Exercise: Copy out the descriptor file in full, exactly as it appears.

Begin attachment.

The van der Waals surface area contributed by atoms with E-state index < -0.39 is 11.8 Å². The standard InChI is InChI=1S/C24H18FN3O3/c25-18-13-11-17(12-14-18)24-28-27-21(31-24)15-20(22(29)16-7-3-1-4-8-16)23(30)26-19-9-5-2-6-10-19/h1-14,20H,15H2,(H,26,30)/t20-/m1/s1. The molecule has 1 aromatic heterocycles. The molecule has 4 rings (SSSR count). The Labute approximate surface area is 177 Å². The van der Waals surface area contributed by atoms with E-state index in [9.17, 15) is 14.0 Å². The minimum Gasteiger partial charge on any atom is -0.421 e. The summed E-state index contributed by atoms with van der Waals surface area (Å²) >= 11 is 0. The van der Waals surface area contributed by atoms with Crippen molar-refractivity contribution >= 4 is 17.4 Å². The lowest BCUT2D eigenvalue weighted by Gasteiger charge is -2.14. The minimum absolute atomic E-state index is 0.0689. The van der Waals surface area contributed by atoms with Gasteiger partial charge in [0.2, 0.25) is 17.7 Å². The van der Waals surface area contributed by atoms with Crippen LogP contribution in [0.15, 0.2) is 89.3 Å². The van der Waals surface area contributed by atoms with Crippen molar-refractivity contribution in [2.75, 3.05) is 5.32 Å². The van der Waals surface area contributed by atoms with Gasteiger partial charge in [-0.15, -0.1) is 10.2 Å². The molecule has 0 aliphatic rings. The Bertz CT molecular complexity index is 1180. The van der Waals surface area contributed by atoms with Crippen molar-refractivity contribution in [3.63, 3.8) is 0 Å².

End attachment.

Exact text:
The van der Waals surface area contributed by atoms with E-state index < -0.39 is 11.8 Å². The standard InChI is InChI=1S/C24H18FN3O3/c25-18-13-11-17(12-14-18)24-28-27-21(31-24)15-20(22(29)16-7-3-1-4-8-16)23(30)26-19-9-5-2-6-10-19/h1-14,20H,15H2,(H,26,30)/t20-/m1/s1. The molecule has 1 aromatic heterocycles. The molecule has 4 rings (SSSR count). The Labute approximate surface area is 177 Å². The van der Waals surface area contributed by atoms with E-state index in [9.17, 15) is 14.0 Å². The minimum Gasteiger partial charge on any atom is -0.421 e. The summed E-state index contributed by atoms with van der Waals surface area (Å²) >= 11 is 0. The van der Waals surface area contributed by atoms with Crippen molar-refractivity contribution >= 4 is 17.4 Å². The lowest BCUT2D eigenvalue weighted by Gasteiger charge is -2.14. The minimum absolute atomic E-state index is 0.0689. The van der Waals surface area contributed by atoms with Gasteiger partial charge in [0.2, 0.25) is 17.7 Å². The van der Waals surface area contributed by atoms with Crippen LogP contribution in [0.15, 0.2) is 89.3 Å². The van der Waals surface area contributed by atoms with Crippen molar-refractivity contribution in [2.75, 3.05) is 5.32 Å². The van der Waals surface area contributed by atoms with Gasteiger partial charge in [-0.15, -0.1) is 10.2 Å². The molecule has 0 aliphatic rings. The Bertz CT molecular complexity index is 1180. The van der Waals surface area contributed by atoms with Crippen molar-refractivity contribution in [3.63, 3.8) is 0 Å².